He’s cinema’s most famous living director, a man responsible for some of the most popular movies in history, but how many of you have been 1941? Always? Okay, how about The Sugarland Express? Ahead of the release of The BFG, we look back at some of the forgotten movies in Steven Spielberg's back catalogue...
Spielberg’s first directed film is a 26-minute short about a young man who, hitchhiking across the Southern California desert, encounters a free-spirited fellow traveller. It’s pretty slight, but it did lead to the 22-year-old becoming the youngest director ever to be signed to a long-term deal with a major Hollywood studio (Universal). You see the full movie below...
The Sugarland Express (1974)
Duel, about about a man being terrorised by a mysterious truck driver, was Spielberg’s first full-length feature, and is justly celebrated as a powerful and assured thriller. But no-one really talks about his second movie, the raucous crime drama The Sugarland Express. The movie, which stars Goldie Hawn, holds a 92% rating on reviews website Rotten Tomatoes. Its critical consensus reads, "Its plot may ape the countercultural road movies of its era, but Steven Spielberg's feature debut displays many of the crowd-pleasing elements he'd refine in subsequent films."
It should be more lauded than it is – a historical comedy epic directed by Steven Spielberg, with a script by Robert Zemeckis and Bob Gale (Back to the Future) and a cast that includes Dan Aykroyd, John Belushi, Christopher Lee, John Candy and James Caan. But sometimes a work of art is less than the sum of its parts, and 1941 is a howling mess of a movie. "Some people think that was an out-of-control production, but it wasn’t,” Spielberg said much later. “What happened on the screen was pretty out of control, but the production was pretty much in control. I don’t dislike the movie at all. I’m not embarrassed by it – I just think that it wasn’t funny enough." He's right.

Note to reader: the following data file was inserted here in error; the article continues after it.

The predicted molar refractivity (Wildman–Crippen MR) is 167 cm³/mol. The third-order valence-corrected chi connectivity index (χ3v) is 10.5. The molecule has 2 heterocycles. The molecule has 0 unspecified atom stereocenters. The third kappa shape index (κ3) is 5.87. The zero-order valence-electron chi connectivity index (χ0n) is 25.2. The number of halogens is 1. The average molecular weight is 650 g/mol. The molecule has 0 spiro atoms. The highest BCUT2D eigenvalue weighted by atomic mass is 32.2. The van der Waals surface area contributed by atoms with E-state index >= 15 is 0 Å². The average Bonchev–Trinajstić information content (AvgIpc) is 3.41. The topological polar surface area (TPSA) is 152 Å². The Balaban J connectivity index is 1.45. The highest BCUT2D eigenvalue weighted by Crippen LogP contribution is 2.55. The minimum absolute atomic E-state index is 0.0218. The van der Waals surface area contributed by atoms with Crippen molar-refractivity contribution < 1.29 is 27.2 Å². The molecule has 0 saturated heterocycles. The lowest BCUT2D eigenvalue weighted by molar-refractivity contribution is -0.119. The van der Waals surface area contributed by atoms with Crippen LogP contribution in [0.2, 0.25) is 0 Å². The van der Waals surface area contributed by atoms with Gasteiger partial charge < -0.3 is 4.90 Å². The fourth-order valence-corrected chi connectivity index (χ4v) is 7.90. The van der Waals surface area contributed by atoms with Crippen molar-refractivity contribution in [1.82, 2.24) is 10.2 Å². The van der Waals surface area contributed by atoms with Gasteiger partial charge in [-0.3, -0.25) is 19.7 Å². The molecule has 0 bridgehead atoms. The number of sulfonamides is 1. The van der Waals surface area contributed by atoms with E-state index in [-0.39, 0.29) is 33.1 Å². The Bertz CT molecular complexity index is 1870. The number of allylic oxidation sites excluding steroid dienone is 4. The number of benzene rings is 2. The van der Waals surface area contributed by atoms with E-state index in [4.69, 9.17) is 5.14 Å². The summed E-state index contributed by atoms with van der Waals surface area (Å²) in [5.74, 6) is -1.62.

Twilight Zone: The Movie (1983)
Spielberg was a long-time fan of The Twilight Zone, the eccentric 60s anthology series created by sci-fi maverick Rod Serling, so much so that he partnered up with The Blues Brothers’ John Landis to produce a four-story movie version of the cult show. Landis, George (Mad Max) Miller and Joe (Gremlins) Dante each directed a segment, with Spielberg’s contribution being a remake of the 1962 episode, 'Kick the Can'. It’s a beautiful, magical tale, about a bunch of OAPs being given the chance to become children again, and probably the highlight of a colossally underrated movie.
Spielberg directed this low-key gem inbetween Empire of the Sun and Indiana Jones and the Last Crusade, about a daredevil forest-fire fighter who is killed in action and returns as a ghost. A remake of the 1943 romantic drama A Guy Named Joe, it reunited Spielberg with his Jaws star Richard Dreyfuss and is notable as the final film of screen legend Audrey Hepburn.
The BFG arrives at Cineworld on 22 July.